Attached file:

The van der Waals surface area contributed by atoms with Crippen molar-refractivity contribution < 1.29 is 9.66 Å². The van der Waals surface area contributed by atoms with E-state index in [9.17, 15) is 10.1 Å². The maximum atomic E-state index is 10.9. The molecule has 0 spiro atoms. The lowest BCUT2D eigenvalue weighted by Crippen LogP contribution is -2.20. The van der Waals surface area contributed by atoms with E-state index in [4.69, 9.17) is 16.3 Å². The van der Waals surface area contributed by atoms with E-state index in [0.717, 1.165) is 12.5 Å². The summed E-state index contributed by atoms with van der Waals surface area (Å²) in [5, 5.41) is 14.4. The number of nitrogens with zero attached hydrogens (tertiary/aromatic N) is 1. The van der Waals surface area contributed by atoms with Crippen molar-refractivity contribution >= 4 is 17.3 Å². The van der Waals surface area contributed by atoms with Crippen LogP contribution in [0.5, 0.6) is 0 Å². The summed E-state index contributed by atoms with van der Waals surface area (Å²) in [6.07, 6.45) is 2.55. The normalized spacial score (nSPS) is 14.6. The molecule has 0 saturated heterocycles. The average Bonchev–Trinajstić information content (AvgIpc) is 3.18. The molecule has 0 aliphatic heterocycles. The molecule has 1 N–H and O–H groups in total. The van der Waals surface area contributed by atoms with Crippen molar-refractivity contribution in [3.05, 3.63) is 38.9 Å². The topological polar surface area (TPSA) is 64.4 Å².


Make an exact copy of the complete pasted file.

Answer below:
The van der Waals surface area contributed by atoms with Crippen molar-refractivity contribution < 1.29 is 9.66 Å². The van der Waals surface area contributed by atoms with E-state index in [9.17, 15) is 10.1 Å². The maximum atomic E-state index is 10.9. The molecule has 0 spiro atoms. The lowest BCUT2D eigenvalue weighted by Crippen LogP contribution is -2.20. The van der Waals surface area contributed by atoms with E-state index in [4.69, 9.17) is 16.3 Å². The van der Waals surface area contributed by atoms with E-state index in [0.717, 1.165) is 12.5 Å². The summed E-state index contributed by atoms with van der Waals surface area (Å²) in [5, 5.41) is 14.4. The number of nitrogens with zero attached hydrogens (tertiary/aromatic N) is 1. The van der Waals surface area contributed by atoms with Crippen molar-refractivity contribution >= 4 is 17.3 Å². The van der Waals surface area contributed by atoms with Crippen LogP contribution in [0.5, 0.6) is 0 Å². The summed E-state index contributed by atoms with van der Waals surface area (Å²) in [6.07, 6.45) is 2.55. The normalized spacial score (nSPS) is 14.6. The molecule has 0 saturated heterocycles. The average Bonchev–Trinajstić information content (AvgIpc) is 3.18. The molecule has 0 aliphatic heterocycles. The molecule has 1 N–H and O–H groups in total. The van der Waals surface area contributed by atoms with Crippen molar-refractivity contribution in [3.05, 3.63) is 38.9 Å². The topological polar surface area (TPSA) is 64.4 Å².